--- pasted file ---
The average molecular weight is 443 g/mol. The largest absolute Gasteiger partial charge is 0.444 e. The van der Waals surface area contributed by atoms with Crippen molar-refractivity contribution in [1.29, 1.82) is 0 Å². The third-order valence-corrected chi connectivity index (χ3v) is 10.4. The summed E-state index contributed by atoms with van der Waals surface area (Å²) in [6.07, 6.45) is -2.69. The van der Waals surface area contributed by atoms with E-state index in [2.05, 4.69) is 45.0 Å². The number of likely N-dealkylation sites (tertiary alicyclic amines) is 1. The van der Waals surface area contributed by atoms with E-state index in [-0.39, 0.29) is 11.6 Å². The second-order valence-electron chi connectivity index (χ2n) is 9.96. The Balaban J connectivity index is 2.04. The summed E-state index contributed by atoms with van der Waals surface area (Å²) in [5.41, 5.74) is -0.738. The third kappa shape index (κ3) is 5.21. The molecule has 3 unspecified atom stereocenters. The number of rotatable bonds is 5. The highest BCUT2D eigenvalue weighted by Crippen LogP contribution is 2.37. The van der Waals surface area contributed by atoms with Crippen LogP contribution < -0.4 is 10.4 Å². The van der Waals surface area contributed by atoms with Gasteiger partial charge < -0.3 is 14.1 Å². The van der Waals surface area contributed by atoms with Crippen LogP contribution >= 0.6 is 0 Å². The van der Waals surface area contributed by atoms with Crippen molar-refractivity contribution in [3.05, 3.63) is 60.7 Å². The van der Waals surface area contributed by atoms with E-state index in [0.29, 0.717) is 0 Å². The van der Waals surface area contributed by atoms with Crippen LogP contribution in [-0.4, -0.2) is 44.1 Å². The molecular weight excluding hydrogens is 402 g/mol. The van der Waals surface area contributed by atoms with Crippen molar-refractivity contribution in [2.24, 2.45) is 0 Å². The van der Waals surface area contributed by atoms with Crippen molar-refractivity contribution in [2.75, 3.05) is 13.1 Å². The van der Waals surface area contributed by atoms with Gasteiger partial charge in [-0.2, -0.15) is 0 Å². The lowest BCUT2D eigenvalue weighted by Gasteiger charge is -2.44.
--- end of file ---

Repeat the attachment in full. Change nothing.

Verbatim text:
The average molecular weight is 443 g/mol. The largest absolute Gasteiger partial charge is 0.444 e. The van der Waals surface area contributed by atoms with Crippen molar-refractivity contribution in [1.29, 1.82) is 0 Å². The third-order valence-corrected chi connectivity index (χ3v) is 10.4. The summed E-state index contributed by atoms with van der Waals surface area (Å²) in [6.07, 6.45) is -2.69. The van der Waals surface area contributed by atoms with E-state index in [2.05, 4.69) is 45.0 Å². The number of likely N-dealkylation sites (tertiary alicyclic amines) is 1. The van der Waals surface area contributed by atoms with E-state index in [-0.39, 0.29) is 11.6 Å². The second-order valence-electron chi connectivity index (χ2n) is 9.96. The Balaban J connectivity index is 2.04. The summed E-state index contributed by atoms with van der Waals surface area (Å²) in [5.41, 5.74) is -0.738. The third kappa shape index (κ3) is 5.21. The molecule has 3 unspecified atom stereocenters. The number of rotatable bonds is 5. The highest BCUT2D eigenvalue weighted by Crippen LogP contribution is 2.37. The van der Waals surface area contributed by atoms with Crippen LogP contribution < -0.4 is 10.4 Å². The van der Waals surface area contributed by atoms with Gasteiger partial charge < -0.3 is 14.1 Å². The van der Waals surface area contributed by atoms with Crippen LogP contribution >= 0.6 is 0 Å². The van der Waals surface area contributed by atoms with Crippen molar-refractivity contribution in [3.05, 3.63) is 60.7 Å². The van der Waals surface area contributed by atoms with E-state index in [0.29, 0.717) is 0 Å². The van der Waals surface area contributed by atoms with Crippen LogP contribution in [-0.4, -0.2) is 44.1 Å². The molecular weight excluding hydrogens is 402 g/mol. The van der Waals surface area contributed by atoms with Crippen molar-refractivity contribution in [2.24, 2.45) is 0 Å². The van der Waals surface area contributed by atoms with Crippen molar-refractivity contribution in [2.75, 3.05) is 13.1 Å². The van der Waals surface area contributed by atoms with Gasteiger partial charge in [-0.2, -0.15) is 0 Å². The lowest BCUT2D eigenvalue weighted by Gasteiger charge is -2.44.